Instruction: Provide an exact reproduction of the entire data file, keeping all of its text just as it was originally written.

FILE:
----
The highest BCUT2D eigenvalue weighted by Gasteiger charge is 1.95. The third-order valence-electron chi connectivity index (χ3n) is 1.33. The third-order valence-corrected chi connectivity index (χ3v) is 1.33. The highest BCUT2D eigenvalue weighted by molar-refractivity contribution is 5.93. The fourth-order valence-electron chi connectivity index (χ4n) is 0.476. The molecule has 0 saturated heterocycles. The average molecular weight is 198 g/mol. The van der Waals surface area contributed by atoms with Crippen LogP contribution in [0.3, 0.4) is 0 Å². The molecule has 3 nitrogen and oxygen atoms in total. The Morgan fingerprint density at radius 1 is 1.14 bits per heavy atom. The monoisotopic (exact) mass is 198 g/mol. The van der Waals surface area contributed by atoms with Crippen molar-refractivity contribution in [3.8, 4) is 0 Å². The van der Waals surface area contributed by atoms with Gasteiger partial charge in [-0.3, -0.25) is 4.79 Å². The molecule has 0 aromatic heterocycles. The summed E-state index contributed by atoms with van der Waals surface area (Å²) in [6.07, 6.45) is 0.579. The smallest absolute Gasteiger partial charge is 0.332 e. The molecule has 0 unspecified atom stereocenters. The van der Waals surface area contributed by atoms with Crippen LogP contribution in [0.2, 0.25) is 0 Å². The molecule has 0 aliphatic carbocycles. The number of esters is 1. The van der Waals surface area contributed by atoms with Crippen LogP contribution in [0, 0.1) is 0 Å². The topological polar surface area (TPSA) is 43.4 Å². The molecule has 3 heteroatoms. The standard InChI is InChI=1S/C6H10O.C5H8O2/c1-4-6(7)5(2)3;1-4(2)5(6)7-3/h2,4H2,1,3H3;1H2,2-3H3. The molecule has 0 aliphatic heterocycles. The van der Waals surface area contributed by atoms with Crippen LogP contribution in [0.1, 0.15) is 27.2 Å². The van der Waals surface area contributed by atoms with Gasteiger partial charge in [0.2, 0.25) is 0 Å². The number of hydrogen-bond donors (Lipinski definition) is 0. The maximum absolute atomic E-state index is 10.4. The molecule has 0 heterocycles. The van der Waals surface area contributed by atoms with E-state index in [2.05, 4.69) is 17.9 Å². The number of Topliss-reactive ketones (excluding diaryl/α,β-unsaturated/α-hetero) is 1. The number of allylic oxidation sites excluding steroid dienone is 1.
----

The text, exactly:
The highest BCUT2D eigenvalue weighted by Gasteiger charge is 1.95. The third-order valence-electron chi connectivity index (χ3n) is 1.33. The third-order valence-corrected chi connectivity index (χ3v) is 1.33. The highest BCUT2D eigenvalue weighted by molar-refractivity contribution is 5.93. The fourth-order valence-electron chi connectivity index (χ4n) is 0.476. The molecule has 0 saturated heterocycles. The average molecular weight is 198 g/mol. The van der Waals surface area contributed by atoms with Crippen LogP contribution in [0.3, 0.4) is 0 Å². The molecule has 3 nitrogen and oxygen atoms in total. The Morgan fingerprint density at radius 1 is 1.14 bits per heavy atom. The monoisotopic (exact) mass is 198 g/mol. The van der Waals surface area contributed by atoms with Crippen molar-refractivity contribution in [3.8, 4) is 0 Å². The van der Waals surface area contributed by atoms with Gasteiger partial charge in [-0.3, -0.25) is 4.79 Å². The molecule has 0 aromatic heterocycles. The summed E-state index contributed by atoms with van der Waals surface area (Å²) in [6.07, 6.45) is 0.579. The smallest absolute Gasteiger partial charge is 0.332 e. The molecule has 0 unspecified atom stereocenters. The van der Waals surface area contributed by atoms with Crippen LogP contribution in [0.2, 0.25) is 0 Å². The molecule has 0 aliphatic carbocycles. The number of esters is 1. The van der Waals surface area contributed by atoms with Crippen LogP contribution in [0, 0.1) is 0 Å². The topological polar surface area (TPSA) is 43.4 Å². The molecule has 3 heteroatoms. The standard InChI is InChI=1S/C6H10O.C5H8O2/c1-4-6(7)5(2)3;1-4(2)5(6)7-3/h2,4H2,1,3H3;1H2,2-3H3. The molecule has 0 aliphatic heterocycles. The van der Waals surface area contributed by atoms with Crippen LogP contribution in [0.1, 0.15) is 27.2 Å². The van der Waals surface area contributed by atoms with Gasteiger partial charge in [0.2, 0.25) is 0 Å². The number of hydrogen-bond donors (Lipinski definition) is 0. The maximum absolute atomic E-state index is 10.4. The molecule has 0 heterocycles. The van der Waals surface area contributed by atoms with E-state index in [2.05, 4.69) is 17.9 Å². The number of Topliss-reactive ketones (excluding diaryl/α,β-unsaturated/α-hetero) is 1. The number of allylic oxidation sites excluding steroid dienone is 1.